Cigarette smoking status was determined by responses to interview questions, asking participants whether they had ever smoked tobacco cigarettes and when they smoked their last cigarette. Of the 1,088 participants without missing data, we classified "never smokers" as those who never smoked (n = 341), "former smokers" as those who smoked but not in the last seven days (n = 429), and current smokers as those who smoked in the last seven days (n = 318). Use ranged from fewer than 10 cigarettes (40%) to over 20 cigarettes a day (16%), with a majority smoking between 11 and 20 cigarettes a day (44%).
Marijuana use was determined by responses to questions on whether participants had ever used either marijuana or hashish, even once, and when they last used marijuana or hashish. Of the 1044 individuals without missing data, about 55% of the sample responded that they never tried marijuana or hashish (n = 576), 36% used it but not in the past-year (n = 380), and 8% did use it in the last-year (n = 88). Among the past-year current users, about 20% used marijuana daily or almost daily, about 45% used it from once or twice a week to once or twice a month, and about 35% used it between once and eleven times a year.
Cocaine use was determined by responses to questions on whether participants had ever used cocaine (including all forms of cocaine, such as powder, "crack," freebase, and coca paste) even once, and when they last used any form of cocaine. Of the 1094 individuals without missing data, about 82% had never tried cocaine (n = 896), about 16% used it but not in the past-year (n = 170), and about 3% did use it in the last-year (n = 28). Among the past-year current users, about 14% used cocaine daily or almost daily, about 43% used it from once or twice a week to once or twice a month, and about 43% used it between once and eleven times a year.
Demographic statistics by drug type.
Participants completed the self-report questionnaire at home or at a participating institution. The Revised NEO Personality Inventory [NEO-PI-R, ] consists of 240 items answered on a five-point Likert format ranging from strongly disagree to strongly agree. The NEO-PI-R assesses 30 facets, six for each dimension of the FFM (see Table 2 for a listing of the 30 facet scales). Raw scores were standardized as T-scores (M = 50, SD = 10) using combined-sex adult norms reported in the Manual . The NEO-PI-R has been translated into several languages and used in more than 50 cultures . Evidence of convergent and discriminant validity is presented in the Manual , and a large literature demonstrates cross-observer agreement and prediction of external criteria such as psychological well-being, health risk behaviors, educational and occupational achievements, coping mechanisms, and longevity [31, 32]. In a previous study  we tested the validity of personality assessment in the ECA sample and found adequate alpha reliabilities, retest-stability, and factor structure of the NEO-PI-R scales.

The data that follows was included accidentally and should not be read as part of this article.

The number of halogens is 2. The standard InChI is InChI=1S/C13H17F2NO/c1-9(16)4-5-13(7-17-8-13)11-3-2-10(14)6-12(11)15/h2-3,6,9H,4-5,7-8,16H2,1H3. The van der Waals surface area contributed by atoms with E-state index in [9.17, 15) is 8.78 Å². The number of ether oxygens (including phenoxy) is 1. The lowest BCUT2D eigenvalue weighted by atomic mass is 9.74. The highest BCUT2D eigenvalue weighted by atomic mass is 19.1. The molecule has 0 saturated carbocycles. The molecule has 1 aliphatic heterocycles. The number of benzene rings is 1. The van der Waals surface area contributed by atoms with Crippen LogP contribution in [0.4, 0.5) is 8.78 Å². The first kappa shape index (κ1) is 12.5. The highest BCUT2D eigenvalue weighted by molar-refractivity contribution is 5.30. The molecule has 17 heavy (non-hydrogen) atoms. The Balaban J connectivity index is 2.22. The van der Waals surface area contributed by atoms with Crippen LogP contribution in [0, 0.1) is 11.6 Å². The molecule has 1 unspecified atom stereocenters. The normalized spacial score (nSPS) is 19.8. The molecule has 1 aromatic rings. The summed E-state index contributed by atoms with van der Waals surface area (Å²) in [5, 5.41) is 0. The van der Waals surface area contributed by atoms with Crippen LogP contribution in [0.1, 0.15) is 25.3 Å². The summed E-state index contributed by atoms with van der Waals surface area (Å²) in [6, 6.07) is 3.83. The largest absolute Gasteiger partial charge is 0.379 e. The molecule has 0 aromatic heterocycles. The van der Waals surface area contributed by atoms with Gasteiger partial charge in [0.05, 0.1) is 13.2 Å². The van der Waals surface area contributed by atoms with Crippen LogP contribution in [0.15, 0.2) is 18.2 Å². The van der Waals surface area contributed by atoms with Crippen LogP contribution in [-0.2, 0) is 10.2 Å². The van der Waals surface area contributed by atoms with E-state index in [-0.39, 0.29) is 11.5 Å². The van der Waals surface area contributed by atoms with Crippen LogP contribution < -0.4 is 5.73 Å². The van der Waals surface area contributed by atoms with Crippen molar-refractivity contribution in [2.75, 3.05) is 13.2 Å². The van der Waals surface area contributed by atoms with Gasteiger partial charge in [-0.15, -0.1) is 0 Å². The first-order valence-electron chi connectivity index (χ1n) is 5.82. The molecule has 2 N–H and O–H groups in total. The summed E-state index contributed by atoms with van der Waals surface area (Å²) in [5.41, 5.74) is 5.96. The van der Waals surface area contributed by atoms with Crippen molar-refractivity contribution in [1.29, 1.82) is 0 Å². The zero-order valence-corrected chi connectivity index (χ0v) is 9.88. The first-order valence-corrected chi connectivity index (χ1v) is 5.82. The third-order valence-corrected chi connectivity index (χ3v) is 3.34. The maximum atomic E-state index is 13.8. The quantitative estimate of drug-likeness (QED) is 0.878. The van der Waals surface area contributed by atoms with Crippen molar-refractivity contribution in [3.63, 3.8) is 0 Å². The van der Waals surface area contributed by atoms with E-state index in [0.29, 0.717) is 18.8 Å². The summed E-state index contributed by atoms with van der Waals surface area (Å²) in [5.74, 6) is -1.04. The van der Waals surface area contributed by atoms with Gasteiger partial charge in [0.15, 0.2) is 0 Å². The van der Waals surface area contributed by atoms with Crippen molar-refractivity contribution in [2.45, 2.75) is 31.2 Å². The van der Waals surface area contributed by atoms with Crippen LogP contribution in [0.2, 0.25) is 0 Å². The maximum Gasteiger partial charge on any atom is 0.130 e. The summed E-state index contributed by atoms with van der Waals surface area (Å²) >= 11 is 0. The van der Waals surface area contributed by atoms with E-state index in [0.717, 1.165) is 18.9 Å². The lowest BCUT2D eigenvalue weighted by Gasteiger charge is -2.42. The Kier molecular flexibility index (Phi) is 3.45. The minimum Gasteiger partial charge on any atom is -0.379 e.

All analyses were performed using SPSS 13.0 . For each drug, we performed a MANCOVA with user status as the independent variable, personality factors and facets as the dependent variables, and age, sex, education, and ethnicity as covariates. Post-hoc comparisons among never, former, and current users groups were based on LSD estimates. The assumption of homogeneity of variance was tested using the Levene statistic, and no large violations were found. Effect sizes were estimated using partial η2. According to Cohen , η2 values of 0.0099, 0.0588 and 0.1379 correspond to small, medium and large effect sizes, respectively.
Personality traits and smoking status
Mean personality traits for never, former, and current cigarette smokers.
Never-smokers (n = 341)
Former-smokers (n = 429)
Current-smokers (n = 318)
N2: Angry Hostility
E6: Positive Emotions
C4: Achievement Striving
Personality traits and marijuana use
Mean personality traits for never, non-current, and current marijuana users.
Never-user (n = 576)
Former user (n = 380)
Current user (n = 88)
N2: Angry Hostility
E6: Positive Emotions
C4: Achievement Striving
Personality traits and cocaine/heroin use
Mean personality traits for never, non-current, and current cocaine/heroin users.
Never-user (n = 887)
Former user (n = 178)
Current user (n = 29)
N2: Angry Hostility
E6: Positive Emotions
C4: Achievement Striving